In Maine on Tuesday, state offices closed, many business told their employees to take a day off or work from home, and the U.S. Postal Service called off mail delivery and closed post offices for all but the northernmost tip of the state.



The storm rolled into Maine late Monday night and clobbered the state with snow, winds and even some coastal flooding at Camp Ellis in Saco.

Both the Maine Department of Transportation and the Maine Turnpike Authority said light traffic allowed plow crews to operate efficiently and keep up with snow that fell at 3 to 4 inches an hour at times.

For drivers, staying off the roads was a mix of self-preservation and civic responsibility as winds drove clouds of snow up to 50 mph. Drivers sometimes could barely see the car in front of them and often couldn’t see where the road ended and the snow-covered shoulder began.

“You can’t tell whether you are on the road or off the road. … It is very, very easy to get disoriented,” said Bob Bohlmann, retired director of the York County Emergency Management. A couple dozen cars slid off roads during the morning commute, police said, but fewer on the way home. No injuries were reported.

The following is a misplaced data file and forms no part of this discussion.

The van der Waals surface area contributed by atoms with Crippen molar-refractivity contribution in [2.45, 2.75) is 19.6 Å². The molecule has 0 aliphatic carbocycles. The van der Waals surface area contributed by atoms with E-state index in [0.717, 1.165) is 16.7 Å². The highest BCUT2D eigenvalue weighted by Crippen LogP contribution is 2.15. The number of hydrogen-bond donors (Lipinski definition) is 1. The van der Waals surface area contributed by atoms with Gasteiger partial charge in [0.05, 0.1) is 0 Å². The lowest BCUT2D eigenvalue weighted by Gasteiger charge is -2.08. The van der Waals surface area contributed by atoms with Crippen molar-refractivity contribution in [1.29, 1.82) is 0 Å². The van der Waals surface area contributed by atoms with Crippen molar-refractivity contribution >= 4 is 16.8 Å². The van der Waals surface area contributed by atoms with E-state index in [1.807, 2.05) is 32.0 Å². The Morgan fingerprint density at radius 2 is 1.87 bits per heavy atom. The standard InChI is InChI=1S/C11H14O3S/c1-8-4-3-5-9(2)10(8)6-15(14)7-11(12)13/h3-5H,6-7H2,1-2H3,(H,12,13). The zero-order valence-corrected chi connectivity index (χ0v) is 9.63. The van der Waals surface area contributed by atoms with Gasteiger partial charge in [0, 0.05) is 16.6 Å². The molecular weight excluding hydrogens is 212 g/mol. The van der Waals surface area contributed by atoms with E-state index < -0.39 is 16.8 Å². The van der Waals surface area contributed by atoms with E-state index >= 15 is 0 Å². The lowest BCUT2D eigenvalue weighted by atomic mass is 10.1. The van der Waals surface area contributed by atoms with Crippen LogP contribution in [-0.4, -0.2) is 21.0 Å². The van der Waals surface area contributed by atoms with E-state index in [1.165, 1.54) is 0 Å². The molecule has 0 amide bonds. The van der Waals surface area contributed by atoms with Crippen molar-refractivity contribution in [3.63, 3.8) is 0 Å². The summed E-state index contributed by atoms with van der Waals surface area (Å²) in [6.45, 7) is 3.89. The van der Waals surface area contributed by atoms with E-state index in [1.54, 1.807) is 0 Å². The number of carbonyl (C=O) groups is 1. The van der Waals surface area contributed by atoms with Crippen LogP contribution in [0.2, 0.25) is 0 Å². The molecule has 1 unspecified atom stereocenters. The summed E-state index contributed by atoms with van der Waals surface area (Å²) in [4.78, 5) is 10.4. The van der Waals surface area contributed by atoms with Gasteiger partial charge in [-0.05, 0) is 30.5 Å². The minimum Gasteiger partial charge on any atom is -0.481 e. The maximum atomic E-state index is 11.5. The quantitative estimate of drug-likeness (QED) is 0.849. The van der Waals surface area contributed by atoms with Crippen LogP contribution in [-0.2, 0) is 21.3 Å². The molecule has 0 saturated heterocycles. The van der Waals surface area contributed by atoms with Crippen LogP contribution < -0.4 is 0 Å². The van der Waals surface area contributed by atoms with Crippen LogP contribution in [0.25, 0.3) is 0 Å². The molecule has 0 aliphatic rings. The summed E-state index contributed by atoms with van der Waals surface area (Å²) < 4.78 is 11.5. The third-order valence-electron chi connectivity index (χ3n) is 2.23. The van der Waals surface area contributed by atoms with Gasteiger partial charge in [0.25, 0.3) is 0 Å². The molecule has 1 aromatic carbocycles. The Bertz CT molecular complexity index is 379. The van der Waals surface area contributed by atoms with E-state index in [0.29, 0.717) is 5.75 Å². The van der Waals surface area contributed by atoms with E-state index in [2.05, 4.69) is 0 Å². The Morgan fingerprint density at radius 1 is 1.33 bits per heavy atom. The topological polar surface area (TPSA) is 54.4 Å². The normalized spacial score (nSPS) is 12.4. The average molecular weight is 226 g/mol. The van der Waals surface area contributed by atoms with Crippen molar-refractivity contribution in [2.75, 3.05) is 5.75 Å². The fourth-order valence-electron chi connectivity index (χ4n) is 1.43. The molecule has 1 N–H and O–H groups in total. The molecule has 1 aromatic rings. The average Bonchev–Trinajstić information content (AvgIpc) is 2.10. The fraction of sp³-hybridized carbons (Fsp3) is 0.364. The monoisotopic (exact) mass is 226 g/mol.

For those who did venture out, there was an eerie emptiness to the world, silent but for the sharp hiss of the wind and the occasional grind of a plow scraping pavement.

“Usually they hype a storm and it doesn’t quite live up to it. This one seems to be coming through,” said Ron Gordius, who was hunched against the wind-driven snow as he walked down Congress Street in search of an open coffee shop. Most stores he passed were closed.

Gordius, a building contractor who lives in Portland, had the day off because his work site was snowed in. In spots, the wind had driven the snow into 3-foot drifts and higher.

“I have no plans,” he said. “All plans were washed away when I woke up this morning and saw this. … So far, it’s impressive.”

Gov. Paul LePage declared a state of emergency before dawn Tuesday and ordered all state offices closed for the day.

But he didn’t follow the leads of the governors of Massachusetts, Rhode Island and Connecticut, where driving bans were imposed.


The reason was simple, said Stephen McCausland, spokesman for the Maine Department of Public Safety.

“We’re Maine,” he said.

McCausland isn’t aware of any legal barrier to declaring a ban on driving in the state, but he doesn’t recall a prohibition ever being imposed.


Despite the lack of a legal ban, McCausland said Maine has weathered the storm well.